What is Mindfulness Based Cognitive Hypnotherapy?
Mindfulness Based Cognitive Hypnotherapy (MBCH) is the combination of Mindfulness Based Cognitive Therapy (MBCT) and Hypnosis.
I have twelve years of extensive training and experience in Cognitive Behavioural Therapy (CBT), Acceptance and Commitment Therapy (ACT) and Mindfulness Based Cognitive Therapy (MBCT). I have a Masters degree (with Distinction) from Bangor University's Centre for Mindfulness Research and Practice and am a Senior Practitioner registered with the General Hypnotherapy Register. Each of these disciplines are interrelated, yet distinct (here's a post for those interested in learning more about the differences in approach).
ACT is a ‘third-wave’ therapy – at heart it’s a form of mindfulness based behaviour therapy which puts a huge emphasis on acceptance, mindfulness, compassion and values-driven behaviour.
To turn things around, ACT encourages us to be more:
AWARE, OPEN, and ENGAGED
All day long our mind spins stories about our work, our health, our finances, our family, or that funny look the person in the shop gave us. Often we’re not even conscious of the internal soundtrack unspooling in our mind and yet it is the greatest source of stress in our lives.
Although the mind is capable of creating life-affirming stories, it has what neuroscientists refer to as a negativity bias, a tendency to pay more attention to negative experiences than to positive ones. The negativity bias evolved as a survival instinct millions of years ago, as our ancestors focused much more attention on avoiding potential threats than on rewards. Stopping to savour a delicious meal or admire a Paleolithic sunset would have used valuable attentional resources, leaving our ancient ancestors more vulnerable to attack by a predator. Those who survived to pass on their genes paid a lot of attention to danger. Their legacy is a brain that is primed to focus on negative experiences and has a tendency to get stuck in conditioned patterns of thinking, returning again and again to thoughts of anxiety, depression, and limitation.
What is Hypnosis?
Hypnosis is as old as the human race. The phenomenon known as hypnosis has existed since the beginning of recorded history, as found in the folklore of ancient cultures. Despite decades of scientific research into the benefits of hypnosis it’s surprising how it continues to be misunderstood and judged negatively on the basis of misinformation and simple prejudice.
People still often react negatively to the word hypnosis but virtually never react negatively to the description of the process of hypnosis.
Hypnosis is a state of inner absorption, concentration and focused attention. It is like using a magnifying glass to focus the rays of the sun and make them more powerful. Similarly, when our minds are concentrated and focused, we are able to use our minds more powerfully. Everyone has experienced a trance many times, but we don’t usually call it hypnosis. All of us have been so absorbed in thought – while reading a book, or riding the bus to work – that we fail to notice what is happening around us. While we were zoned out, another level of consciousness which we refer to as our unconscious mind, took over. These are very focused states of attention similar to hypnosis. The unconscious part of our mind stores our beliefs and from the imprints held there we formulate emotions. Hypnosis is an overtly goal orientated process. In fact that is one of it’s strengths because when applied well it establishes an expectation and then gently guides the client on a path toward fulfilling that expectation.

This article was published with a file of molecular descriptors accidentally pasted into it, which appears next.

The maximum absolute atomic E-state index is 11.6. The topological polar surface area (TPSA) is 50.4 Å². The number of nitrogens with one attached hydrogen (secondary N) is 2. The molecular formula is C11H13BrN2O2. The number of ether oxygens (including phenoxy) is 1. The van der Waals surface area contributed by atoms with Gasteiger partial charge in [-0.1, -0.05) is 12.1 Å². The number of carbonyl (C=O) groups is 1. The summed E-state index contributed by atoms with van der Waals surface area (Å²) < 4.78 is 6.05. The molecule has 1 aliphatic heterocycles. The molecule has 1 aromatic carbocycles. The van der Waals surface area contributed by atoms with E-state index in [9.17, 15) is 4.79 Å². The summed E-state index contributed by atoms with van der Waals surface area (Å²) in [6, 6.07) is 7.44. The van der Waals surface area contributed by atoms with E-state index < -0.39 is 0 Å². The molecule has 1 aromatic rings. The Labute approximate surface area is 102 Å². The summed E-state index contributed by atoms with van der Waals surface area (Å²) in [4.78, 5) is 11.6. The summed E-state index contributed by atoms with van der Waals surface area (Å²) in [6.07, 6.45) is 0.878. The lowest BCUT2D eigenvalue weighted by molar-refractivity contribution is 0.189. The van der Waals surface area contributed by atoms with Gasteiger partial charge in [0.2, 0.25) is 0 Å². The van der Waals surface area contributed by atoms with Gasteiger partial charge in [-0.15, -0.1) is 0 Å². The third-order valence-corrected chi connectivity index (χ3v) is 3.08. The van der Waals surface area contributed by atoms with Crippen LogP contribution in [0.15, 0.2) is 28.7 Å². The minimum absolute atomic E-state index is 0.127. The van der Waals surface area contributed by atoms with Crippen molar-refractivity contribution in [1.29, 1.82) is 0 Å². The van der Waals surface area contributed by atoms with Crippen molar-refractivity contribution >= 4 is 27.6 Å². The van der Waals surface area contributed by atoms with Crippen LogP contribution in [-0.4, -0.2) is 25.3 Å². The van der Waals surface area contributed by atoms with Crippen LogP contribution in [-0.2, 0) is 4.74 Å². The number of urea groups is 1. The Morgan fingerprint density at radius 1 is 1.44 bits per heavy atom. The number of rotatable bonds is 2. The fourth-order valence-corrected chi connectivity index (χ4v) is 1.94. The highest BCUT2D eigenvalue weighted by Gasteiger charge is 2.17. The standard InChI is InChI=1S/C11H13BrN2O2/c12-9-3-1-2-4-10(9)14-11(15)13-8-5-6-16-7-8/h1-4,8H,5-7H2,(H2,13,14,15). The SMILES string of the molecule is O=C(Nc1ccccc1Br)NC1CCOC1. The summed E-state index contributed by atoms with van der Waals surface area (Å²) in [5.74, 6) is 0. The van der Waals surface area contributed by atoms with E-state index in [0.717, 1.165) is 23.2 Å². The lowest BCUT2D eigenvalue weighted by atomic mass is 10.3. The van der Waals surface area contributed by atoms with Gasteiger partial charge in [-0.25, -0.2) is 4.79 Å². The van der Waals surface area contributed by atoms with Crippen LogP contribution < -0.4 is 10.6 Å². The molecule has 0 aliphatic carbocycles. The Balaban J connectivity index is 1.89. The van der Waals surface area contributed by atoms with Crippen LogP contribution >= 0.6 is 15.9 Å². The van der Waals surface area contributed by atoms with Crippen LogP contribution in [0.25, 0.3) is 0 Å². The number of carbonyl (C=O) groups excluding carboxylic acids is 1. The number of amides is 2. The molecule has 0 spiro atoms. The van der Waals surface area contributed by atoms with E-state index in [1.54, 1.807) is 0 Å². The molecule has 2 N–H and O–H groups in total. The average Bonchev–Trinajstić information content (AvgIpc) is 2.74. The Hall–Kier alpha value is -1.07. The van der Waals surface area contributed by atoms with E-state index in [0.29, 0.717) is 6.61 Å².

What happens when you work with me?
The global Covid pandemic changed the way we all work and I am thankful to now connect online with clients on all continents. I am able to schedule appointments to suit your time zone so you can connect from the comfort of your own home and/or office.
After discussing the issues and challenges you wish to address in some depth we'll look at the ACT approach and how it applies to you. We will get clear that what is causing difficulty is not illness or pathology, but the natural consequences of how our minds work. As such, it applies as much to the therapist as to the client. To model this, ACT therapists will use more self-disclosure than is found in many counselling or therapy models. I will encourage us actively doing and experiencing things – within sessions and between them- rather than exclusively talking and listening. Where appropriate, with your permission, I may use the relaxation technique of hypnosis to help embed new ways of thinking at a deep, unconscious level. Clients find that this enables the changes to take place faster with far reaching and long lasting effects.
The most important element of my approach is that, by the end of our time together, you will have the knowledge to be able to apply these techniques to all others areas of your life. Clients know that I am here for an annual/bi-annual check in or whenever they feel they need some support but my aim is to empower you and give you tools that will last a lifetime.